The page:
I used to hate doing the lab in First Year college intro physics classes. It would be 2 hours of torture, and at that time, I didn't see the point. Unless things have changed, most students taking such classes would tend to feel the same way as I did. And I think this is a waste of opportunity to really get through to the students of THE most important aspect of science, and of physics in particular - the empirical testing of physical concepts, and how we arrive at our knowledge to accept something as valid. This is what separates science from pseudosciences (and even religion).
The problem here starts from the very beginning. When I was that freshman undergraduate, no instructor ever spent time explaining why the laboratory sessions are important, why it is crucial that we actually DO things, rather than just read or watch what is being done. No one was explaining to me the fact that the SKILLS that I could get out of the physics lab may turn out to be a rather important aspect of my education that transcends beyond just physics, but into other parts of my life. This means that it doesn't matter if you're a physics major or not, the physics labs can be quite beneficial as one progresses in one's education, career, and life. I strongly believe students should be made aware of this in no uncertain terms. The physics instructors must impress upon the students why doing these laboratory experiments is important, what kind of skills are being practiced, and why this is different than just sitting and reading. I would think that the students would at least become aware that there is a rational reason for forcing them to do such a thing, rather than just them being told that they need to do this for no valid reason.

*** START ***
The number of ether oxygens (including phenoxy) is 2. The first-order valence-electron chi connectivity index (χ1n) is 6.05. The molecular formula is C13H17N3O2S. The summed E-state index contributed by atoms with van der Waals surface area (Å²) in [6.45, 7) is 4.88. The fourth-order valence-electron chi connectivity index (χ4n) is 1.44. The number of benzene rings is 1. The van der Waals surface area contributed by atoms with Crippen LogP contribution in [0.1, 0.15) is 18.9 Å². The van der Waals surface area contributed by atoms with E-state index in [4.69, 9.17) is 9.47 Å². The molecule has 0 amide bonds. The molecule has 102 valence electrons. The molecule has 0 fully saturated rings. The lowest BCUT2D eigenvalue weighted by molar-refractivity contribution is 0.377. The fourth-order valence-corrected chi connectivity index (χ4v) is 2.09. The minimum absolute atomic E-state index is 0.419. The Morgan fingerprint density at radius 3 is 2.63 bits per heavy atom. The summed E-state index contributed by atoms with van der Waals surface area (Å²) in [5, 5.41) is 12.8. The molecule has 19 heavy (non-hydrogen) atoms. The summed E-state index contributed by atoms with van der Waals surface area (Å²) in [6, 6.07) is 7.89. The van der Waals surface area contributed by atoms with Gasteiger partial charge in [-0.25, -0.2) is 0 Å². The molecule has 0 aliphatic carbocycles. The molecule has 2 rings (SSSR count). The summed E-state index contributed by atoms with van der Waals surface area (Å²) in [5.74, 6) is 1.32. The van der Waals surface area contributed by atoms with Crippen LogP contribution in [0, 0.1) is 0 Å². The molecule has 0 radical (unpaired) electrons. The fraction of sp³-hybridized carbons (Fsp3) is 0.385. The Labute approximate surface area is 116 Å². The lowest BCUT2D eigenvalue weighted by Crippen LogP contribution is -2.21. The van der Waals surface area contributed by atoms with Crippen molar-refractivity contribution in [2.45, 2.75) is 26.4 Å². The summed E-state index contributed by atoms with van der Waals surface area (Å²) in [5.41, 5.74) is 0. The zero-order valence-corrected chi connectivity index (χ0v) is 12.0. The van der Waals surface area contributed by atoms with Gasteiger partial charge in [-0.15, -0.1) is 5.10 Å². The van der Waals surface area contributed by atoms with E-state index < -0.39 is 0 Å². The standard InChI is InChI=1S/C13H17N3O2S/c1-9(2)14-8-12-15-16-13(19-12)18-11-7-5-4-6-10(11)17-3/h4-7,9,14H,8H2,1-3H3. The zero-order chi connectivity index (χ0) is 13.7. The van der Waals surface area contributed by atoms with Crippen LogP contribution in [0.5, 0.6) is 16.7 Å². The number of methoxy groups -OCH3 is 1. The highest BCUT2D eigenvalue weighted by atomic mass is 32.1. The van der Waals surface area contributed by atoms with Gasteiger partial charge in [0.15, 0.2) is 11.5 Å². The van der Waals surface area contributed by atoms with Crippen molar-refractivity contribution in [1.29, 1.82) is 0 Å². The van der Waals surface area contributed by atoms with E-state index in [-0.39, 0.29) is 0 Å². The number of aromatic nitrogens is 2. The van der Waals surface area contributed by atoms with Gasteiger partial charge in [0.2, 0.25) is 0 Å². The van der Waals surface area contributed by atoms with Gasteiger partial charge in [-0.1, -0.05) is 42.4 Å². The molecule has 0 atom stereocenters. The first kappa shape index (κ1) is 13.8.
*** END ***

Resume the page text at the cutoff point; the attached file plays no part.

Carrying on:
When I was a lab TA years ago, I tried doing just the very thing. More than 3/4 of my students at that time were not physics majors, and I flat out told them that in the lab sessions, it was more important to pay attention to what they were doing, and reporting what they were doing, rather than the final "answer" or results that they were trying to measure. I was more interested in what they were thinking as they were doing the experiment, reporting accurately their observations, and if the results looked weird, to notice that they did look weird rather than just reporting the number and did not realize something was not quite right. In other words, I was more interesting in the doing of the experiments themselves rather than testing if the students understood the physics theory or idea that was being tested. I was more interested that the student acquire proper experimental skills. They can learn more effectively about the theory and principles in class. I wanted the lab session to be more "hands on" on how to think and conduct an experiment to measure something.
So already my philosophy in what an intro physics lab session should be was different than what I encountered during my undergraduate years. And after being in this profession for many years, and being an experimentalist, I am even more convinced that this is what such lab sessions should be.